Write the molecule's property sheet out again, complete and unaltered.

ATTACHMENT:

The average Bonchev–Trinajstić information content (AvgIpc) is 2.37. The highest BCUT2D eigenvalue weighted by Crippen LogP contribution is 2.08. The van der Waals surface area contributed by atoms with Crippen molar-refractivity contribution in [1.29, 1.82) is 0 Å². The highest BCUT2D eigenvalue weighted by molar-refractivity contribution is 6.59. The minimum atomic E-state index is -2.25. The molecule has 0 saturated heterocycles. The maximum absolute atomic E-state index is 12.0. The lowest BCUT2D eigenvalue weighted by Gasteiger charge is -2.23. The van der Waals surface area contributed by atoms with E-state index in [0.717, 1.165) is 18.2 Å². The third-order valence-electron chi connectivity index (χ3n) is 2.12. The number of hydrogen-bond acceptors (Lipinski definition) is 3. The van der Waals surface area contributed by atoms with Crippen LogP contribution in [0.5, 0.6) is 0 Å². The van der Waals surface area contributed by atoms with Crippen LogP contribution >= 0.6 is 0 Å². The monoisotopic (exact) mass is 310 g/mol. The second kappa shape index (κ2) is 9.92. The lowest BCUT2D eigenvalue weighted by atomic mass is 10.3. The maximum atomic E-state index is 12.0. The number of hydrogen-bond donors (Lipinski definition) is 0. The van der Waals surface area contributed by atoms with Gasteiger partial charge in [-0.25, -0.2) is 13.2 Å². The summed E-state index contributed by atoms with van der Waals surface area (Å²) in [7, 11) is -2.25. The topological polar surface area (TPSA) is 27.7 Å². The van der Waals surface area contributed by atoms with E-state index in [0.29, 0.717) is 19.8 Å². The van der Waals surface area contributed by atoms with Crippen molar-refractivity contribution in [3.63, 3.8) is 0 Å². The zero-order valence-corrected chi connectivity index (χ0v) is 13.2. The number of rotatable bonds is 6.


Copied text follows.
The average Bonchev–Trinajstić information content (AvgIpc) is 2.37. The highest BCUT2D eigenvalue weighted by Crippen LogP contribution is 2.08. The van der Waals surface area contributed by atoms with Crippen molar-refractivity contribution in [1.29, 1.82) is 0 Å². The highest BCUT2D eigenvalue weighted by molar-refractivity contribution is 6.59. The minimum atomic E-state index is -2.25. The molecule has 0 saturated heterocycles. The maximum absolute atomic E-state index is 12.0. The lowest BCUT2D eigenvalue weighted by Gasteiger charge is -2.23. The van der Waals surface area contributed by atoms with E-state index in [0.717, 1.165) is 18.2 Å². The third-order valence-electron chi connectivity index (χ3n) is 2.12. The number of hydrogen-bond acceptors (Lipinski definition) is 3. The van der Waals surface area contributed by atoms with Crippen LogP contribution in [0.5, 0.6) is 0 Å². The van der Waals surface area contributed by atoms with Crippen LogP contribution >= 0.6 is 0 Å². The monoisotopic (exact) mass is 310 g/mol. The second kappa shape index (κ2) is 9.92. The lowest BCUT2D eigenvalue weighted by atomic mass is 10.3. The maximum atomic E-state index is 12.0. The number of hydrogen-bond donors (Lipinski definition) is 0. The van der Waals surface area contributed by atoms with Gasteiger partial charge in [-0.25, -0.2) is 13.2 Å². The summed E-state index contributed by atoms with van der Waals surface area (Å²) in [7, 11) is -2.25. The topological polar surface area (TPSA) is 27.7 Å². The van der Waals surface area contributed by atoms with E-state index in [0.29, 0.717) is 19.8 Å². The van der Waals surface area contributed by atoms with Crippen molar-refractivity contribution in [3.63, 3.8) is 0 Å². The zero-order valence-corrected chi connectivity index (χ0v) is 13.2. The number of rotatable bonds is 6.